Friday, April 17, 2015

USDA graphic shows that urban migration is the main cause of rural population loss

The Economic Research Service of the U.S. Department of Agriculture reported last week that rural population was down for the fourth year in a row, largely due to the loss of oil and coal jobs. ERS released a chart this week that takes a closer look at rural population changes, examining total population change, the number of births compared to the number of deaths and total net migration.

The graphic shows that the majority of population changes in rural areas are the result of people choosing to move away, not because the number of deaths exceeds the number of births, Tim Marema reports for the Daily Yonder. At the same time, metro areas are seeing growth in both natural increase (births over deaths) and migration (folks moving in from other areas).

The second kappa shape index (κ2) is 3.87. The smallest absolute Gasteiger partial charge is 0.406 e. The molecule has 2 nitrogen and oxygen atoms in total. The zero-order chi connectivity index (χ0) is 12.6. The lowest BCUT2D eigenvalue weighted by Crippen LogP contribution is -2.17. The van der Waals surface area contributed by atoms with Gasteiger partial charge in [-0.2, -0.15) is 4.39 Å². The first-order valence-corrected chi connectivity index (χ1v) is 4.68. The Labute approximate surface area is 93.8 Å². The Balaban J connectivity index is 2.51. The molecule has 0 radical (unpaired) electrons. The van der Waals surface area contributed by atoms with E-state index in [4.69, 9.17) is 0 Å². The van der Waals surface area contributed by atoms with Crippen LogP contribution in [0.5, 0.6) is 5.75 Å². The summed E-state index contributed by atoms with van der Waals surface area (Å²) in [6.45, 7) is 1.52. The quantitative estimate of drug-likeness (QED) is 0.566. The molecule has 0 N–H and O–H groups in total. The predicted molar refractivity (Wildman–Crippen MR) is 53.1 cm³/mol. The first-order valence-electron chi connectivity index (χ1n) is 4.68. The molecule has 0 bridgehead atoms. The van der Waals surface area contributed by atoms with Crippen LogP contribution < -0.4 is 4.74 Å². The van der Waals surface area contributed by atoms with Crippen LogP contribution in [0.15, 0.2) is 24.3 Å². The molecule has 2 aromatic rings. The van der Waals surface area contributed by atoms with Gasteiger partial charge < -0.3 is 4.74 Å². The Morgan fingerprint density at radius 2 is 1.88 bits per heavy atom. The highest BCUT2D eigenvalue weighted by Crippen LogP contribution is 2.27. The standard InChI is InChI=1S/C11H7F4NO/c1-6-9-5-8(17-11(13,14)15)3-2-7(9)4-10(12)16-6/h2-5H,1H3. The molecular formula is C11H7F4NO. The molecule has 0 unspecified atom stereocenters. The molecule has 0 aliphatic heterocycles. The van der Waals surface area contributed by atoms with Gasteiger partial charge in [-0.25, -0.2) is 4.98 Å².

"If urban sprawl was causing this population gain, we'd expect to see the counties closer to urban areas growing at a faster rate," Marema writes. "That's not happening. Rather than benefiting from economic spillover from a metropolitan area, these counties may have generated their own conditions. Have those conditions staunched the flow of out-migration to a dribble and contributed to a higher birth rate? That's a question worth exploring." (ERS graphic)

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